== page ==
By: Sally Miller, OSU Extension
Downy mildew was confirmed today in a 3 acre cucumber field in Medina County, OH. Given the outbreaks reported in Michigan in June and an outbreak confirmed in Kent County,
Ontario this week, this was expected. Although recent weather has been hot and dry, there have been localized intermittent rainstorms that favor downy mildew spread, and nighttime temperatures are usually cool enough for infection.
Growers in northern Ohio should protect cucumbers and melons with fungicides. Recommendations can be found here.
Thanks to Frank Becker, OSU Extension Wayne County IPM Program Coordinator, for bringing us the sample.
By: Sally Miller, OSU Extension
Following reports this week of downy mildew on cucurbits in Michigan, central Pennsylvania, Wisconsin and Indiana, we have our first confirmed report of downy mildew on cucumbers in northern Wayne County. This is very late for this area – we usually see downy mildew on cucumbers in early July in northern OH. Many growers have been spraying preventatively due to the seriousness of downy mildew on cucumbers and other cucurbits. All of the reports this week from MI, WI and PA were from cucumber, although the report from southwestern Indiana was from watermelon.
Cucurbit growers who have not transitioned from applying only protectant fungicides such as chlorothalanil or mancozeb to downy mildew fungicides should now do so. The environmental conditions – cooler temperatures, high humidity, overcast skies and rain showers- expected in much of Ohio during this part of the season are conducive to downy mildew. Continue reading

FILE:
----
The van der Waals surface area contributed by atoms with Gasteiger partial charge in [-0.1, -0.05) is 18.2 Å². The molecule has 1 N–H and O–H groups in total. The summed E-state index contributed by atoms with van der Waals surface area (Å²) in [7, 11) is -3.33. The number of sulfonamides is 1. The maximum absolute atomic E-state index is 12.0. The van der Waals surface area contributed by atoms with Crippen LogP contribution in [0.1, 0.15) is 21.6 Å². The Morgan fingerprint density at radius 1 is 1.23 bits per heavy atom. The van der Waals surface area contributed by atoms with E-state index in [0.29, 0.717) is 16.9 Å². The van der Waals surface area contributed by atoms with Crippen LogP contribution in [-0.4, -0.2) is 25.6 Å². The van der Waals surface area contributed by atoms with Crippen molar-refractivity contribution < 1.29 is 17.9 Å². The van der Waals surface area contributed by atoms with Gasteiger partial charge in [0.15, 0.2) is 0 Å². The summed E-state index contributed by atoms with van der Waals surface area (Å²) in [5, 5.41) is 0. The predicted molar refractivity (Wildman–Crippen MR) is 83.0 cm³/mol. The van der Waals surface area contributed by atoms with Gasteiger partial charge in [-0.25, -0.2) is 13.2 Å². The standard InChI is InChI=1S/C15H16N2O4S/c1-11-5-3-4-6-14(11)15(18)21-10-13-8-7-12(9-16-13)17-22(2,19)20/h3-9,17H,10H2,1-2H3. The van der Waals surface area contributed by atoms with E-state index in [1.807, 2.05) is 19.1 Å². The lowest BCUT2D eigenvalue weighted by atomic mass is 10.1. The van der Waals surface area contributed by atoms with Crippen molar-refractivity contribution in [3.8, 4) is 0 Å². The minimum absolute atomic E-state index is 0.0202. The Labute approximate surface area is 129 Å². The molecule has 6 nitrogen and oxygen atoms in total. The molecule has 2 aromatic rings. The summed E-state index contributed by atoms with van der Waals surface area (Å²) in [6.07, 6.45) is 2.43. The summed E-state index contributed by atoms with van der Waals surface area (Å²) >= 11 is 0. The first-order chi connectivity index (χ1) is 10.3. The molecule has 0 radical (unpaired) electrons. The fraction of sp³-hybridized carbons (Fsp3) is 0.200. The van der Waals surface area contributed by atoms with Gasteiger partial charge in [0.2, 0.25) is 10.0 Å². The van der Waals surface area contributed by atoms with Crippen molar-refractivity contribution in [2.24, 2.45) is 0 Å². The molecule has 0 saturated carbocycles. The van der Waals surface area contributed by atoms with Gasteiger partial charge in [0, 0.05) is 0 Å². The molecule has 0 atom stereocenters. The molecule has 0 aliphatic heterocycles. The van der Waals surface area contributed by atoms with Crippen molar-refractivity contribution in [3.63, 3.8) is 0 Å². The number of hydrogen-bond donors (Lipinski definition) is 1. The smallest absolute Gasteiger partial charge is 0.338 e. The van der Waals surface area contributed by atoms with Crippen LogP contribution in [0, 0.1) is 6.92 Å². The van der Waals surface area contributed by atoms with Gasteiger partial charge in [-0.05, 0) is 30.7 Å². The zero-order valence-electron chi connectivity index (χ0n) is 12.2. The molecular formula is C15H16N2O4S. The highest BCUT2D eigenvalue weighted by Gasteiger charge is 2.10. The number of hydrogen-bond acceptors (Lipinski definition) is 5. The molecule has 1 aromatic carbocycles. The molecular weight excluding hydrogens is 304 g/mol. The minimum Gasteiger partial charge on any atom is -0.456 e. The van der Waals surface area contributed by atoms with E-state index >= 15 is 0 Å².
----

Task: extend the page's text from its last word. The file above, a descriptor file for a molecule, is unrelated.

By: Celeste Welty, OSU Extension Specialty Crop Entomologist
Although strawberries are not considered to be a vegetable crop, using VegNet is a good way to get information out to growers who have both vegetables and berry crops.
Strawberry fruit that have been injured by thrips are a dull or bronzed color, and are often small, hard, seedy, and fail to ripen. They can cause uneven maturity of fruit. When severe, their injury can make the strawberry crop completely unmarketable.
Figure 1. Typical appearance of a thrips. Continue reading
Things have really begun to green up over the past couple of weeks and are now in full bloom. With some heat units and dry weather in the forecast it doesn’t look like planting will take long after a delayed start once again.
Many of our landscape and garden plants either have or are beginning to flower. From an aesthetic point of view, I really do enjoy blossoming fruit trees and shrubs. This has always been a “catch 22” as while I appreciate a variety of plants in a landscape, this represents a challenging time for myself and many others as with flowers come pollen and with pollen comes allergy season. I guess it’s time to break out the eye drops and nasal spray. Continue reading
Temperatures are beginning to warm and it is beginning to feel like spring outside. I have to keep reminding myself that February still remains ahead, with the potential for cooler weather and perhaps some additional snow.
For most people spring seems to be their favorite season, as thing green up and begin to grow. Having grown up in the southern part of the spring meant mud, and for that reason alone I always hope for a “short spring,” where the transition from frozen ground to dry ground is quick and rapid.
Even though spring is still weeks away there are some things that can be done in preparation for this year’s landscape and garden. If you saved seeds from the last growing season and wonder if they will germinate when planted this spring, you can discover the average rate of germination before the planting season begins. It’s easy to check vegetable and flower seed viability, and it can save you time later when the gardening season begins. Continue reading
From Across the Field
First and for most I would like to wish everyone a Happy Thanksgiving. Hopefully you have a chance to gather with friends, celebrate what you are thankful for, and share in the bounties of agriculture this holiday weekend. As I look back at the calendar it has been six months since I began working here in Henry County, where has the time gone? Other than the obvious change in temperature it seems like I just started yesterday. In half a year I have learned a lot, met many people, and have worked with a great set of colleagues both here in the county office and across the OSU Extension organization. Continue reading